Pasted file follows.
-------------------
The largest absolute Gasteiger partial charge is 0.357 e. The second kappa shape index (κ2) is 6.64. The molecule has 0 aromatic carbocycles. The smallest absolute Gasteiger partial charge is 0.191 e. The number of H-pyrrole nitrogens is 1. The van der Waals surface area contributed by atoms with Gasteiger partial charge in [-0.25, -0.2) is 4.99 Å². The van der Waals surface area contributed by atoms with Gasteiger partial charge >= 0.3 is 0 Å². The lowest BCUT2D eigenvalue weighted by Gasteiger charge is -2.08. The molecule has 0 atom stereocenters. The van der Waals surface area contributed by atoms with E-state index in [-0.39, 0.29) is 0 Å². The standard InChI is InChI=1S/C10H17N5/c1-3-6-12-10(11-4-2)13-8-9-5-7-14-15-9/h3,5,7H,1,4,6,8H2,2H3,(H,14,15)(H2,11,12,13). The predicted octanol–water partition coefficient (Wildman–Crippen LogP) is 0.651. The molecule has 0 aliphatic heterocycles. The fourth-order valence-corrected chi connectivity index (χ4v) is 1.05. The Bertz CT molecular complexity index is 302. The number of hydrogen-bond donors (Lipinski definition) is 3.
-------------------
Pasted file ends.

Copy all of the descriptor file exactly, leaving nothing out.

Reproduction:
The largest absolute Gasteiger partial charge is 0.357 e. The second kappa shape index (κ2) is 6.64. The molecule has 0 aromatic carbocycles. The smallest absolute Gasteiger partial charge is 0.191 e. The number of H-pyrrole nitrogens is 1. The van der Waals surface area contributed by atoms with Gasteiger partial charge in [-0.25, -0.2) is 4.99 Å². The van der Waals surface area contributed by atoms with Gasteiger partial charge >= 0.3 is 0 Å². The lowest BCUT2D eigenvalue weighted by Gasteiger charge is -2.08. The molecule has 0 atom stereocenters. The van der Waals surface area contributed by atoms with E-state index in [-0.39, 0.29) is 0 Å². The standard InChI is InChI=1S/C10H17N5/c1-3-6-12-10(11-4-2)13-8-9-5-7-14-15-9/h3,5,7H,1,4,6,8H2,2H3,(H,14,15)(H2,11,12,13). The predicted octanol–water partition coefficient (Wildman–Crippen LogP) is 0.651. The molecule has 0 aliphatic heterocycles. The fourth-order valence-corrected chi connectivity index (χ4v) is 1.05. The Bertz CT molecular complexity index is 302. The number of hydrogen-bond donors (Lipinski definition) is 3.